There’s really two stories ball up in the epic of The Christmas Tree From Hell. Be patient as I tell the tale that my wife usually spins better than I do. But I will try to do it justice and pass along a little bit of wisdom that I carry with me to this day and occasionally use to remind my wife of the importance of living in the now.
The story starts a year or so before we got married. About 30 years ago now. My wife-to-be (I’ll call her George, because that’s what I call her) was living with her cousin in a small, two bedroom house. There wasn’t a whole lot of room to decorate, but my wife loves Christmas and was excited to get a real tree and put it up in her humble home.
George wanted a real tree for Christmas. A fake one that never really looked alive would never do. So we borrowed her dad’s pickup truck and drove up into the mountains to a Christmas Tree farm. Armed with an old, rusty saw, we marched confidently through the entrance and began winding out way through the maze of trees in search of the perfect one. It didn’t take us very long before a promising prospect appeared in front of us. tall, full, and even, it was a beautiful tree.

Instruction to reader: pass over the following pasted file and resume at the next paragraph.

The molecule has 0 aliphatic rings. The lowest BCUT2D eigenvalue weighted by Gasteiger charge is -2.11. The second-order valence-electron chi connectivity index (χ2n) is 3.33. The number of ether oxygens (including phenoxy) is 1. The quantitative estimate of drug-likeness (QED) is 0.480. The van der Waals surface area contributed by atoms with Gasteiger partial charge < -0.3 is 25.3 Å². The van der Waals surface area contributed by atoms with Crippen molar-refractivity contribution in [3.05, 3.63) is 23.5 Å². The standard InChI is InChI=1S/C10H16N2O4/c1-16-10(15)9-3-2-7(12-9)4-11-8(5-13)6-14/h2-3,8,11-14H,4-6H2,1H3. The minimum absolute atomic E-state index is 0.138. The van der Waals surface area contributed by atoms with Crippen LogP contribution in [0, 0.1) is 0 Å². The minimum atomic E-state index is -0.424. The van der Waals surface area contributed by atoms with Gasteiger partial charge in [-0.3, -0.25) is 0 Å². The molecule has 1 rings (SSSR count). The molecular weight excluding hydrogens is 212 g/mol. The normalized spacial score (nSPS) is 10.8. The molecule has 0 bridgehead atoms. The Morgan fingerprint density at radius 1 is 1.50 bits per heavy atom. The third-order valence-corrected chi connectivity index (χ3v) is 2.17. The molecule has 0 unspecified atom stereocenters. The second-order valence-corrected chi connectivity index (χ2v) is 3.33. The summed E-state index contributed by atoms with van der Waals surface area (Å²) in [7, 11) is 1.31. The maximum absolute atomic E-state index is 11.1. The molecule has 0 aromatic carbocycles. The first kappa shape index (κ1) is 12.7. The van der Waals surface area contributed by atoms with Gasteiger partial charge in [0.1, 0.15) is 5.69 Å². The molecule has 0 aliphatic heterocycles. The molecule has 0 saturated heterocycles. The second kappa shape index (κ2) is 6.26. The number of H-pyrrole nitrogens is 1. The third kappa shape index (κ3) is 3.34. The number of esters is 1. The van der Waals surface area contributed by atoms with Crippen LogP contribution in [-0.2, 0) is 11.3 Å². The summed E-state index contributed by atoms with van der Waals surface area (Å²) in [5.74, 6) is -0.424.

But was it the perfect tree?
The only way to find out was to look around a little more to see if a perfecter tree waited for us.
I told her that the tree was just fine and would fit right into the place she wanted to put it. There weren’t a whole lot of people around, so she was confident that if we didn’t find a better tree, we could just come back and get that one. I warned her that she didn’t want to lose her Christmas Tree, but she insisted.
We ran the maze again, giving all the trees a second look, but nothing really compared to the first tree and she decided that the first tree was the perfectist tree she was going to find.
We went back to cut it down only to see another family taking a saw to it.
Se we started our search over again. This time we found a tree that would more than suffice. We walked around it. It was about 6 1/2 feet tall with full branches that were symmetrical all around. In many respects, it was better than the first tree. All we had to do was cut it down.